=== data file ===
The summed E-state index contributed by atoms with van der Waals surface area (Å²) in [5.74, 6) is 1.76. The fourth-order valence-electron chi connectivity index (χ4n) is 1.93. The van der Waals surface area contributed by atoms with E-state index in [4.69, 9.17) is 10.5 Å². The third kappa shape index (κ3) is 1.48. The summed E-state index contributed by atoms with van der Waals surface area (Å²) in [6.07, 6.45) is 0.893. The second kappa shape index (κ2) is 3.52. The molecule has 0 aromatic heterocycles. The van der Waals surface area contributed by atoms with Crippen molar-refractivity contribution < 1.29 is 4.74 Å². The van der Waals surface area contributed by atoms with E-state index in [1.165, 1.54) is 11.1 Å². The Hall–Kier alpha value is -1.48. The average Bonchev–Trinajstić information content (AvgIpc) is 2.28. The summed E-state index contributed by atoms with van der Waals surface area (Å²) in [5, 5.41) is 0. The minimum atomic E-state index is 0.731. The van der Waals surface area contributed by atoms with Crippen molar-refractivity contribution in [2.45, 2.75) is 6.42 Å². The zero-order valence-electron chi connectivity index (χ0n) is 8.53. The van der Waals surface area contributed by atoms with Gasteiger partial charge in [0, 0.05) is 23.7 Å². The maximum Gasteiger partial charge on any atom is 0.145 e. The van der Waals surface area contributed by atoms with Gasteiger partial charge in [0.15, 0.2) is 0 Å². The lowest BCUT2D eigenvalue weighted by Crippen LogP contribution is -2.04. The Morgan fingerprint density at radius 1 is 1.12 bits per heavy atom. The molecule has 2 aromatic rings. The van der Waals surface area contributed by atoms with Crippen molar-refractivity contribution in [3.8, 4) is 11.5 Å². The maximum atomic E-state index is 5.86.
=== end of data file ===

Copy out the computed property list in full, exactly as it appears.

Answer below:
The summed E-state index contributed by atoms with van der Waals surface area (Å²) in [5.74, 6) is 1.76. The fourth-order valence-electron chi connectivity index (χ4n) is 1.93. The van der Waals surface area contributed by atoms with E-state index in [4.69, 9.17) is 10.5 Å². The third kappa shape index (κ3) is 1.48. The summed E-state index contributed by atoms with van der Waals surface area (Å²) in [6.07, 6.45) is 0.893. The second kappa shape index (κ2) is 3.52. The molecule has 0 aromatic heterocycles. The van der Waals surface area contributed by atoms with Crippen molar-refractivity contribution < 1.29 is 4.74 Å². The van der Waals surface area contributed by atoms with E-state index in [1.165, 1.54) is 11.1 Å². The Hall–Kier alpha value is -1.48. The average Bonchev–Trinajstić information content (AvgIpc) is 2.28. The summed E-state index contributed by atoms with van der Waals surface area (Å²) in [5, 5.41) is 0. The minimum atomic E-state index is 0.731. The van der Waals surface area contributed by atoms with Crippen molar-refractivity contribution in [2.45, 2.75) is 6.42 Å². The zero-order valence-electron chi connectivity index (χ0n) is 8.53. The van der Waals surface area contributed by atoms with Gasteiger partial charge in [0, 0.05) is 23.7 Å². The maximum Gasteiger partial charge on any atom is 0.145 e. The van der Waals surface area contributed by atoms with Gasteiger partial charge in [0.15, 0.2) is 0 Å². The lowest BCUT2D eigenvalue weighted by Crippen LogP contribution is -2.04. The Morgan fingerprint density at radius 1 is 1.12 bits per heavy atom. The molecule has 2 aromatic rings. The van der Waals surface area contributed by atoms with Crippen molar-refractivity contribution in [3.8, 4) is 11.5 Å². The maximum atomic E-state index is 5.86.